My Opinion: If you like epic fantasy in a scale of world and gods creation, shaping, reshaping; full of great heroes who did not matter, and yet were absolutely essential, well then do yourself a favor and pick these books up. So much happens in them that I’ve no just way to review it.

You must follow the events to notice the events happen (yes) for a prophecy is so clear in the end. It’s amazing, simple, brilliant, and yet so incredibly complex, that I had to sit there and just hold the book after I was done with it. It plucks you away, out of now and here, and sets you knee deep in ash, with nothing visible over mists, war all around you, death, blood, and metal. Metal spikes, coins flying. Like a violently shaken dirty, ashy snow globe.

Yes, this book is greatly lacking. But it has so much happening in one, seemingly small little world, that I think it was more than enough. I give it the 5 out of 5, fully, strongly. And I will absolutely see into those sequels. This was… This was beyond words. Even though it was written in those same damn words.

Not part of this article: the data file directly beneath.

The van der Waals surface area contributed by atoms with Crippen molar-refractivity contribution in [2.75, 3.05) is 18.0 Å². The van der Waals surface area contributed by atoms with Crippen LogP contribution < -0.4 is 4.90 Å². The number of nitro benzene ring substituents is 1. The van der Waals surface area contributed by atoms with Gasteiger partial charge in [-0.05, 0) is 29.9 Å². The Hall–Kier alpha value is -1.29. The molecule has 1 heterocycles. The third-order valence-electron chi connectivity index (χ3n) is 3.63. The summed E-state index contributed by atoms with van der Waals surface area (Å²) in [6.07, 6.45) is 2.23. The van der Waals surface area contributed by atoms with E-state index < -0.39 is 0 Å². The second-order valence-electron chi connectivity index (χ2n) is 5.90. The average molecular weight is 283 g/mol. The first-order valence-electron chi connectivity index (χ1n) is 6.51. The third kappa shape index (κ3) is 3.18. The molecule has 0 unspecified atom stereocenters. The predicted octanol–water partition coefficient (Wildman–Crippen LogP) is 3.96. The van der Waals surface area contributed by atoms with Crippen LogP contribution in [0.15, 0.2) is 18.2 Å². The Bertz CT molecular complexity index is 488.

Categories: 5-5, Books: Everything, Books: Fantasy, epic fantasy, high fantasy | Tags: , , , , , , , , | Leave a comment

book review | If I Was Your Girl by Meredith Russo

if I was your girl meredith russo book coverAuthor: Meredith Russo
Title: If I Was Your Girl
Series: –
Genre: LGBT Literature; Contemporary
Pages: 280
Rate: 5/5 | Goodreads

I was scared to pick up “If I Was Your Girl” by Meredith Russo. I’m always scared to pick up teenage contemporary LGBT literature. I always feel like they’ll either ruin my mood by being bad, or… Ruin my mood by making me jealous of those years I never had. But this book was very good, and I’m happy I read it.

About the Book: Amanda transferred school and even town, just to escape nightmarish homophobia, bullying, beatings, and an attempt to take her own life. But here, with her father, she has a chance at new life as herself, for once, finally, as herself. She can finally live free and breathe, make friends, graduate, go to parties, maybe even fall in love. As long as she can fight or resist that guilt she feels over keeping such a huge secret from everyone. That is, until she finally has someone to trust it to.

My Opinion: I’m surprised at how many real trans people issues this one book contained, and how well they were approached, answered, and evolved within very different characters, leaving room for more than just pink fluffy dreams. It’s a good starter book to those who have a need for a book like that. And to those who don’t, well, it’s a good book by itself, very heart-warming, scary and beautiful at the same time, full of great character development. It’s like “Love, Simon“, but instead of a gay guy it got a young trans woman, I’d say.